Starting from the bustling cosmopolitan cities to the sandy coastline beaches, Georgia is a state full of culture, history and natural charm.
The state offers a bunch of fantastic places to visit, so you can have a unique experience that you won’t find anywhere else.
Here is the list of the best places to visit in Georgia that should surely be on your bucket list!
1. Tybee Island
Popularly known as Savannah’s beach playground, Tybee Island is a paradise for beach lovers. 5 miles of sandy public beach with historic sand dunes is the perfect place to take a walk to uplift your mood and soul. If you are looking for some activities on this beach while enjoying the spectacular views, there are plenty of options for you available.
You can enjoy sunbathing, hiking, biking, fishing, sailing, eating or even just relaxing under the shade of an umbrella. The possibilities are endless. Within a 22 square mile area, you can explore to have the best time exploring the maritime.
To learn more about the history of the island, you can visit the Tybee Lighthouse and Tybee Museum in the area. For kids, Fort Pulaski is just the right place to explore the turbulent past of the state, Georgia.
2. Driftwood Beach, Jekyll Island
When you visit Georgia’s Jekyll Island Campground, you can choose to take a short walk and explore Driftwood Beach. With the mesmerizing beauty of the beach, you will surely wonder why you have not visited this place before. The tree graveyard along the beach is particularly pleasant with its incredibly shaped dead trees. The branches and stems of the trees are bleached because of the tides and winds. Nevertheless, you will come to appreciate this natural phenomenon.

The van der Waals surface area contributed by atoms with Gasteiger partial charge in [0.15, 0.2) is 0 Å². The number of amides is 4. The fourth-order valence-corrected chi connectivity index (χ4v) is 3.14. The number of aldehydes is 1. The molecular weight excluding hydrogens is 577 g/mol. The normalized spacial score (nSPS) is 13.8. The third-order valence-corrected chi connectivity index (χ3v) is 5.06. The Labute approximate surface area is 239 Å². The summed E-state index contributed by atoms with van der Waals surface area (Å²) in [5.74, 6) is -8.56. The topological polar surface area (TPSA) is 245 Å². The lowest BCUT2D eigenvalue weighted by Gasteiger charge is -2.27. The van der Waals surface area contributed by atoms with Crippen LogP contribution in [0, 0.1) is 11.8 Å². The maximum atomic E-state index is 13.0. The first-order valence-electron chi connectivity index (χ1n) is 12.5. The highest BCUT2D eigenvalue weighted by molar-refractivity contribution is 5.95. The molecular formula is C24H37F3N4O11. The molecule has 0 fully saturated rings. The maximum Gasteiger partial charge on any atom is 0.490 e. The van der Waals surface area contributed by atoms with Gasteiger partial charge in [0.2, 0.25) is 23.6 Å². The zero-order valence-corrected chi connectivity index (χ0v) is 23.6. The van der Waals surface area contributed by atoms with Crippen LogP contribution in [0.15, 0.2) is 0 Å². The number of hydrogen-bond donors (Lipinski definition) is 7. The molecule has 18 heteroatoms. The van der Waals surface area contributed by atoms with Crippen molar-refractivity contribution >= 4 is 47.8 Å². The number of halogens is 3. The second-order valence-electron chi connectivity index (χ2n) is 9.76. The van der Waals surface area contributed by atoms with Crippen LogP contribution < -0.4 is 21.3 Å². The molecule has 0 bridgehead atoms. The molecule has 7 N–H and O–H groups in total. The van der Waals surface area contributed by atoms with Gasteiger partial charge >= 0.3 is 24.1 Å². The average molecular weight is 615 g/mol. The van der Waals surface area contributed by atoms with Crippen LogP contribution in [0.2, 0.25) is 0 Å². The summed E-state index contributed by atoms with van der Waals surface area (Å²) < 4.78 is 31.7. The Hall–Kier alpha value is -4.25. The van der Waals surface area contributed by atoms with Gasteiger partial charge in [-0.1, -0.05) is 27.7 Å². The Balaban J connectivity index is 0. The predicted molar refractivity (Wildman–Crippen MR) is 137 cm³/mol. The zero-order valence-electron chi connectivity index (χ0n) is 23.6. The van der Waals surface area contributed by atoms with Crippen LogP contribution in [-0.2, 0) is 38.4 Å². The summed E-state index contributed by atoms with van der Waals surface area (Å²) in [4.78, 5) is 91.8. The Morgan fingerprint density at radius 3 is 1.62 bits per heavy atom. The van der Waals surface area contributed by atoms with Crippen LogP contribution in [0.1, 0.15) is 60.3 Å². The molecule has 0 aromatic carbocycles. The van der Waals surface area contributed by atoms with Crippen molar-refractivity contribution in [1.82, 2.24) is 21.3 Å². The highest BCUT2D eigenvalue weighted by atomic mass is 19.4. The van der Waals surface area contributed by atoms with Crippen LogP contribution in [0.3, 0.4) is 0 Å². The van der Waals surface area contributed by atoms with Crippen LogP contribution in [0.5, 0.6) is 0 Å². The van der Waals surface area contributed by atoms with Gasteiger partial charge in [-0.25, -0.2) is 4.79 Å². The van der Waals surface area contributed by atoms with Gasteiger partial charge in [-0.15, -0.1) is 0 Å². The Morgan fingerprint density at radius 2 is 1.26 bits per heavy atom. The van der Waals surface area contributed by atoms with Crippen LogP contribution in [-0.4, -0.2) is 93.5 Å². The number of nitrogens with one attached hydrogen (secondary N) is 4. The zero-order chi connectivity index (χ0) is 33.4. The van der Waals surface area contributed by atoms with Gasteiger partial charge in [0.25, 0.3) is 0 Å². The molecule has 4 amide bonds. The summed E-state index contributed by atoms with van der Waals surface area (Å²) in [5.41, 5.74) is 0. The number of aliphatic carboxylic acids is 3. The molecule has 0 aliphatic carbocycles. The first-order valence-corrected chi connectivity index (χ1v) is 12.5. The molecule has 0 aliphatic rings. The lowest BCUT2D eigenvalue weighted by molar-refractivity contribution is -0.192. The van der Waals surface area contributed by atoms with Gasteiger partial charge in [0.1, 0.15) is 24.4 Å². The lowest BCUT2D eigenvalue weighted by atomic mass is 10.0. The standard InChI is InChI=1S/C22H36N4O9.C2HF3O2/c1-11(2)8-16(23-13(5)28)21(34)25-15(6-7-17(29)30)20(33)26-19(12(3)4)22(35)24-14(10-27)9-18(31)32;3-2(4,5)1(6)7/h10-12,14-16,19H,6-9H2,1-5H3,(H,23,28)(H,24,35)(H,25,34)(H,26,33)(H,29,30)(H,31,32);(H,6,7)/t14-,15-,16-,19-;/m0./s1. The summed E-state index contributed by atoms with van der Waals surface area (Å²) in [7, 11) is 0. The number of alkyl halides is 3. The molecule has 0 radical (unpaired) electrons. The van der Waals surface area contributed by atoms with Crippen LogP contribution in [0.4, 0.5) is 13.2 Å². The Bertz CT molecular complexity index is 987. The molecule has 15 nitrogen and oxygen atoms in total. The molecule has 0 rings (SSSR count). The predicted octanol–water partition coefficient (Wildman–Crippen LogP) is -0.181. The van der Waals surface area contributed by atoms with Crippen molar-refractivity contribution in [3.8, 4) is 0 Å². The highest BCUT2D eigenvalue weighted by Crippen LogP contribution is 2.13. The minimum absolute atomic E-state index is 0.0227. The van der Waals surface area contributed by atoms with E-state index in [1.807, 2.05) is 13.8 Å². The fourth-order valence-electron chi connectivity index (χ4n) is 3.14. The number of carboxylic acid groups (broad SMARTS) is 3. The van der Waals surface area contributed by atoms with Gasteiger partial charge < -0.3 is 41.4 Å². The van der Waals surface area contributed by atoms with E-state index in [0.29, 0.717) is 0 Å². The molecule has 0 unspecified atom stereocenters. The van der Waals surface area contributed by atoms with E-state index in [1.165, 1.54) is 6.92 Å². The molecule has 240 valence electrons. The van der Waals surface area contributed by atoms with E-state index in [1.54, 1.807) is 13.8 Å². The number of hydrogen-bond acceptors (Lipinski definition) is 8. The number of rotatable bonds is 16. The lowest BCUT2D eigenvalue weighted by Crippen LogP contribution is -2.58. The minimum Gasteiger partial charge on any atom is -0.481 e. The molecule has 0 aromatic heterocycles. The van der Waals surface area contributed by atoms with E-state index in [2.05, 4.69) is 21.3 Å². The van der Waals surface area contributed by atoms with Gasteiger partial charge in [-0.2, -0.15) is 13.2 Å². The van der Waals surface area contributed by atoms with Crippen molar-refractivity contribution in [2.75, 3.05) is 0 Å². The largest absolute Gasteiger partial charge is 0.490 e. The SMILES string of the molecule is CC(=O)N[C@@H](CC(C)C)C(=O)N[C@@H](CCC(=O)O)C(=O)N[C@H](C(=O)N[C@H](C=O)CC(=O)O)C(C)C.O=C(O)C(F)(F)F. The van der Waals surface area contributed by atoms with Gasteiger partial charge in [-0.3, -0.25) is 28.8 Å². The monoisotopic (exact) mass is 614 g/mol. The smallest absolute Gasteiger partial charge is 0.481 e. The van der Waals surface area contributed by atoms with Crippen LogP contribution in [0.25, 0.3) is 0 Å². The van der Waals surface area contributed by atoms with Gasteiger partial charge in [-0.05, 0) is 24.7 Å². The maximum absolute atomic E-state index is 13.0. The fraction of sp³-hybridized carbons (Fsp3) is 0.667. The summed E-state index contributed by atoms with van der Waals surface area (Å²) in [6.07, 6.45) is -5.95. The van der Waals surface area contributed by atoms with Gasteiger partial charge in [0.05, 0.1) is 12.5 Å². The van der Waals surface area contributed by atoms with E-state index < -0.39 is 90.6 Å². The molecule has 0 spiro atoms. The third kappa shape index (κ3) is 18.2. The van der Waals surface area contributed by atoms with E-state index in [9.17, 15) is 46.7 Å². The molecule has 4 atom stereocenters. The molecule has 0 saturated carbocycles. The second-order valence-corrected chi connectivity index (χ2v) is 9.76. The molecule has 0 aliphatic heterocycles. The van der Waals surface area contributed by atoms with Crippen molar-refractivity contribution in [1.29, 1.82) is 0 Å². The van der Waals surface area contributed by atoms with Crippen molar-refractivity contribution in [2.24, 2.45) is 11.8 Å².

On the beach, you can enjoy an introspective stroll by watching the sunset. Photographers will surely love taking different shots of the stunning landscape. Many new weds come and shoot their wedding photos on this gorgeous beach.
3. Blue Ridge
Blue Ridge is a charming town with a distinct artsy vibe. Also known as the “Switzerland of the South, you can find magnificent views of Switzerland in Georgia. This small town has been a tourist destination since 1886, when five hotels were built. Through the development of the North Georgia Railroad, the town gained popularity.
You can explore the galleries, enjoy live music and drink craft brews indoors. For outdoor enthusiasts, you can explore the surrounding nature of the Blue Ridge Scenic Railway. Or, you can kayak and canoe in the Ocoee river nearby.
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4. Arabia Mountain
Truly an ancient granite monadnock, Arabia Mountain is an isolated exposed rock that is 954 feet above sea level. You can explore the breathtaking landscapes of the Arabia Mountain National Heritage Area. The impressive vegetation will surprise you. Some rare vegetation like amphianthus and black-spored quillwort are found in the area.